One of the foremost bands of the garage rock revival, and the act most responsible outside of The White Stripes for popularizing two-piece bands over the last 20 years, the Black Keys have carved out a comfortable spot for themselves since 2002 with their energized throwback pastiche. Now following up 2019’s “Let’s Rock”, Carney and Auerbach opt to switch gears and put out Delta Kream, an album of blues covers. It’s not a high-risk move given their musical foundation, but hearing the twosome directly tribute the sounds they’ve dedicated their careers to refurbishing is nevertheless intriguing on its face.
The comparative chillness of Delta Kream is clear from the start: Their rendition of Big Joe Williams’ “Crawling Kingsnake” rolls along in such a relaxed, casual manner that you’d be expecting Jim Morrison to hop on and deliver at least a chorus a la the Doors’ version of the song. The nonchalant stroll of “Kingsnake” fully informs “Louise”, while “Poor Boy a Long Way From Home” comes off like “Lonely Boy” if you stripped it down to its most basic essence. “Stay All Night” bolsters Delta’s laid-back angle, in a subtly jammy fashion such as if you took “In Memory Of Elizabeth Reed” and threw some light vocals over it. The entrancing groove of “Going Down South” invokes nostalgia to the blues and garage cuts of the ‘50s and ‘60s; partially setting up the prime-Lonnie-Mack-backing-track-if-only cut “Coal Black Mattie” in turn.
“Do The Romp” provides some more rolling-thunder road music; full of groove and gritty as the song requires it to be. “Sad Days, Lonely Nights” is essentially a copy of “Poor Boy a Long Way From Home” minus the key difference; “Walk With Me” doesn’t stand that far out either in its sonic parallels to “Crawling Kingsnake” and “Coal Black Mattie”. “Mellow Peaches” treads a similar line too; albeit in an obligatory mid-tempo shuffle rather than a straightforward roll like other fraternal twin tracks on the album. Predictably, the closer “Come on and Go With Me” is essentially the same too, key, vibe and all; besides the slow, hypnotic pace that it’s executed at one of its main differentiating qualities is the Ronnie Hammond-esque quality that Auerbach’s voice takes on with this cut; giving the whole song a resurrected spin on Atlanta Rhythm Section when they opted for soul (and some attitude) over sap- always a nice thing to hear.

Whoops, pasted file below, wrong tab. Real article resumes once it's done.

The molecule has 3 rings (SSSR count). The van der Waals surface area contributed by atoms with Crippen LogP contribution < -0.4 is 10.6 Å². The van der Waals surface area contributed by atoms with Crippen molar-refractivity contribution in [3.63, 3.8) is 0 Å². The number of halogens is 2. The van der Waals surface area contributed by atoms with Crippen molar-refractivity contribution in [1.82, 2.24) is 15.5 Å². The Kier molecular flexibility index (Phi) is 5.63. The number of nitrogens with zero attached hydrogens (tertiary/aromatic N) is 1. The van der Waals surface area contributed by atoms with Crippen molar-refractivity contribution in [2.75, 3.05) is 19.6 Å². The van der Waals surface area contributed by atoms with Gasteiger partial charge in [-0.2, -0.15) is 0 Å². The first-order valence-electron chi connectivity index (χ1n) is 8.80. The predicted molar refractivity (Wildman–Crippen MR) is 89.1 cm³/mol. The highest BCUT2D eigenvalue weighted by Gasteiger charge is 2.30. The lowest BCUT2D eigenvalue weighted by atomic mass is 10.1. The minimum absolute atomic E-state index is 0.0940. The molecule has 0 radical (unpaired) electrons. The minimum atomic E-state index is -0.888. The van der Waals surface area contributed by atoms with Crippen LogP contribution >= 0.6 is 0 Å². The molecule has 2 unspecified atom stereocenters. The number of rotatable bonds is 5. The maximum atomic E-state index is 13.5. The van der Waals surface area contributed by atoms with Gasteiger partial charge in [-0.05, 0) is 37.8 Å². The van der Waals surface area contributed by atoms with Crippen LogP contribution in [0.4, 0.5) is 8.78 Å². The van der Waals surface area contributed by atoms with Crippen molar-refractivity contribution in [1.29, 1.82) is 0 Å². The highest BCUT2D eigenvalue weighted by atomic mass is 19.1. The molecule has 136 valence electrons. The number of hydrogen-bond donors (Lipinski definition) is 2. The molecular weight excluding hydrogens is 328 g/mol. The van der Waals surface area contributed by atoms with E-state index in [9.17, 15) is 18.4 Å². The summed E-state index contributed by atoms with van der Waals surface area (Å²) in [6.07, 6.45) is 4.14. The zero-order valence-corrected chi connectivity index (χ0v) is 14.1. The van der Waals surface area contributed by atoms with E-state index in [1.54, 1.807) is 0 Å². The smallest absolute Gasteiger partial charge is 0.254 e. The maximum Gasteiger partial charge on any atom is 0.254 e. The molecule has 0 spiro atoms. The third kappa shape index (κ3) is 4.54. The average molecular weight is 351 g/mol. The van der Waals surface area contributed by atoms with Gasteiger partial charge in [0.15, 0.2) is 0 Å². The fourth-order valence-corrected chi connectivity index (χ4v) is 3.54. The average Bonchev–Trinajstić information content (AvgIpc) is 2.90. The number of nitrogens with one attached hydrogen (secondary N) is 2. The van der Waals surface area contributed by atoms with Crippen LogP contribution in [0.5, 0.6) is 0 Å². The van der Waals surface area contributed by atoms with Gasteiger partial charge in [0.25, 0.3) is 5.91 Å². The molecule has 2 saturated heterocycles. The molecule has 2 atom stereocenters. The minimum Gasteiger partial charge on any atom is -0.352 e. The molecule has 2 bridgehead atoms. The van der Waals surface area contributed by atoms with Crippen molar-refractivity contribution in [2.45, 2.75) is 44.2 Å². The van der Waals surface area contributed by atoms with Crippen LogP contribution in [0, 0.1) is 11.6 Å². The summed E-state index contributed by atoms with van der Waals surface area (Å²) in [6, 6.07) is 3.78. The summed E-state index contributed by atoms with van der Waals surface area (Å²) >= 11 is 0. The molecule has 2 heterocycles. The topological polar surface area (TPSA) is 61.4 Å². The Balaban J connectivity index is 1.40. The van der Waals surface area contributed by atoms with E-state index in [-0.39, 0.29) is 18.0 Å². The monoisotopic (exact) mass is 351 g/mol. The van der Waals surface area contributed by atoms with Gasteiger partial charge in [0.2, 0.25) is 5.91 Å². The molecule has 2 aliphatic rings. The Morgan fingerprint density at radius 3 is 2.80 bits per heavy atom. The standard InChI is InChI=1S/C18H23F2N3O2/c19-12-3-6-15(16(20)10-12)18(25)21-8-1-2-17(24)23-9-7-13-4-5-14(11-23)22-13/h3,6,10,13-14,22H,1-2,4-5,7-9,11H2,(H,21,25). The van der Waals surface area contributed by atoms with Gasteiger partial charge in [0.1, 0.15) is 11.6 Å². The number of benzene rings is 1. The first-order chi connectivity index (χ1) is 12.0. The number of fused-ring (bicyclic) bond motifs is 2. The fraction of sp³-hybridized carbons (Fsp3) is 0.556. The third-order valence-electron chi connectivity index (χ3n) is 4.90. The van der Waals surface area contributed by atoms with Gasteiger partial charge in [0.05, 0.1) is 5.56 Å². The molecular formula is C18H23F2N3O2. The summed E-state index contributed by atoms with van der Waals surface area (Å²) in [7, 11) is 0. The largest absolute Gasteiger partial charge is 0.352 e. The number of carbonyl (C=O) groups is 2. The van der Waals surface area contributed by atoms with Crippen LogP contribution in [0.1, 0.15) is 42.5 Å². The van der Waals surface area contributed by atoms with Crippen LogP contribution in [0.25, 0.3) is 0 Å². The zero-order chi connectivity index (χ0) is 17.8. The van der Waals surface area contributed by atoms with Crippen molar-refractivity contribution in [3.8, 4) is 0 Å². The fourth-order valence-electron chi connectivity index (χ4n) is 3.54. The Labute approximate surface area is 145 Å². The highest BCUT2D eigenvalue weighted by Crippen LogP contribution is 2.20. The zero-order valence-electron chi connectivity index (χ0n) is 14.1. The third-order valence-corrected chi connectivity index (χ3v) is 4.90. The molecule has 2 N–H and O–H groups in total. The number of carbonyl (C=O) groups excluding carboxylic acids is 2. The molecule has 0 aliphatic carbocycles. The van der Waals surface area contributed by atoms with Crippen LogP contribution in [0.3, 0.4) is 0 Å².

It’s true that, since it’s a root genre, you can only go so far with the blues. Thus explains some of the creative limitations on Delta Kream, though a few tweaks here and there could have made this record a lot more exciting and versatile than it turned out. There was potential in the first half but by the end the tracks get unfortunately and uncomfortably resemblant of each other. With that said, Delta Kream is perhaps the most honest record that The Black Keys have put out; not in a sense of lyrical vulnerability but in terms of expressing who they really are musically. Neo-garage can be looked at either as a vibrant revivalist strain of rock or as a hollow simulacrum of a sound and era gone past; if you are of the former mind you automatically won’t be bothered by this record and the latter won’t have as many gripes as they usually do, simply because the pretensions are stripped away and only the raw, untouched elements of The Black Keys are shown here. How they can take that and fuel their next lively crop of originals with it, if they choose to do so will be worth paying attention to in the next few years.